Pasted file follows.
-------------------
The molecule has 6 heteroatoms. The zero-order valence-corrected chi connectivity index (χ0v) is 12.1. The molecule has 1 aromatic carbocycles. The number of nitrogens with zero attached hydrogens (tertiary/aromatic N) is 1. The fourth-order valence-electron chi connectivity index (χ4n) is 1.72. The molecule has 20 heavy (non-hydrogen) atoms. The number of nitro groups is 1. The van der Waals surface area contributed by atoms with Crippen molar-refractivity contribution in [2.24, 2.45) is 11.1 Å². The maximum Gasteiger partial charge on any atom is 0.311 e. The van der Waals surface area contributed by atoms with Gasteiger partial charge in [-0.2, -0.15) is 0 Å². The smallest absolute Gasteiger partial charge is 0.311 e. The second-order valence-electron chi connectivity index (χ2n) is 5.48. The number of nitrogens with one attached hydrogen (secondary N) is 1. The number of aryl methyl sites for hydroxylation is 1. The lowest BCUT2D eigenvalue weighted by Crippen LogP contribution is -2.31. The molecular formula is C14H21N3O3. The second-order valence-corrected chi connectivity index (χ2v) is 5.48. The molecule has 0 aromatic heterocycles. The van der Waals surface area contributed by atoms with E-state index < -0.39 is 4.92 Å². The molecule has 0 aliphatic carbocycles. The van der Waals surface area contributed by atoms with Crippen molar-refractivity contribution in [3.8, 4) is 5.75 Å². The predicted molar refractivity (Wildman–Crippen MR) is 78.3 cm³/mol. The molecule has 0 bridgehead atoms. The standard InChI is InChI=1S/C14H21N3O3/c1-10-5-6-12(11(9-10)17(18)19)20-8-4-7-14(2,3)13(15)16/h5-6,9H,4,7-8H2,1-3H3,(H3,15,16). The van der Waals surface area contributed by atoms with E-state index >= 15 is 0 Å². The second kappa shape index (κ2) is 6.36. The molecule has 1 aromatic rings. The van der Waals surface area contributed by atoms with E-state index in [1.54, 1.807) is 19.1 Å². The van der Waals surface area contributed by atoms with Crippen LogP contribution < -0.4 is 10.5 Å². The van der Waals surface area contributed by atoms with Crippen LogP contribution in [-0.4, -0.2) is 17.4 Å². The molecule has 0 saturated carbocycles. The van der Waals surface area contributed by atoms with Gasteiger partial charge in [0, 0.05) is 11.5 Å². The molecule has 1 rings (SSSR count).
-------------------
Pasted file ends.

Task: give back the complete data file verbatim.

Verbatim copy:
The molecule has 6 heteroatoms. The zero-order valence-corrected chi connectivity index (χ0v) is 12.1. The molecule has 1 aromatic carbocycles. The number of nitrogens with zero attached hydrogens (tertiary/aromatic N) is 1. The fourth-order valence-electron chi connectivity index (χ4n) is 1.72. The molecule has 20 heavy (non-hydrogen) atoms. The number of nitro groups is 1. The van der Waals surface area contributed by atoms with Crippen molar-refractivity contribution in [2.24, 2.45) is 11.1 Å². The maximum Gasteiger partial charge on any atom is 0.311 e. The van der Waals surface area contributed by atoms with Gasteiger partial charge in [-0.2, -0.15) is 0 Å². The smallest absolute Gasteiger partial charge is 0.311 e. The second-order valence-electron chi connectivity index (χ2n) is 5.48. The number of nitrogens with one attached hydrogen (secondary N) is 1. The number of aryl methyl sites for hydroxylation is 1. The lowest BCUT2D eigenvalue weighted by Crippen LogP contribution is -2.31. The molecular formula is C14H21N3O3. The second-order valence-corrected chi connectivity index (χ2v) is 5.48. The molecule has 0 aromatic heterocycles. The van der Waals surface area contributed by atoms with E-state index < -0.39 is 4.92 Å². The molecule has 0 aliphatic carbocycles. The van der Waals surface area contributed by atoms with Crippen molar-refractivity contribution in [3.8, 4) is 5.75 Å². The predicted molar refractivity (Wildman–Crippen MR) is 78.3 cm³/mol. The molecule has 0 bridgehead atoms. The standard InChI is InChI=1S/C14H21N3O3/c1-10-5-6-12(11(9-10)17(18)19)20-8-4-7-14(2,3)13(15)16/h5-6,9H,4,7-8H2,1-3H3,(H3,15,16). The van der Waals surface area contributed by atoms with E-state index >= 15 is 0 Å². The second kappa shape index (κ2) is 6.36. The molecule has 1 aromatic rings. The van der Waals surface area contributed by atoms with E-state index in [1.54, 1.807) is 19.1 Å². The van der Waals surface area contributed by atoms with Crippen LogP contribution < -0.4 is 10.5 Å². The van der Waals surface area contributed by atoms with Crippen LogP contribution in [-0.4, -0.2) is 17.4 Å². The molecule has 0 saturated carbocycles. The van der Waals surface area contributed by atoms with Gasteiger partial charge in [0, 0.05) is 11.5 Å². The molecule has 1 rings (SSSR count).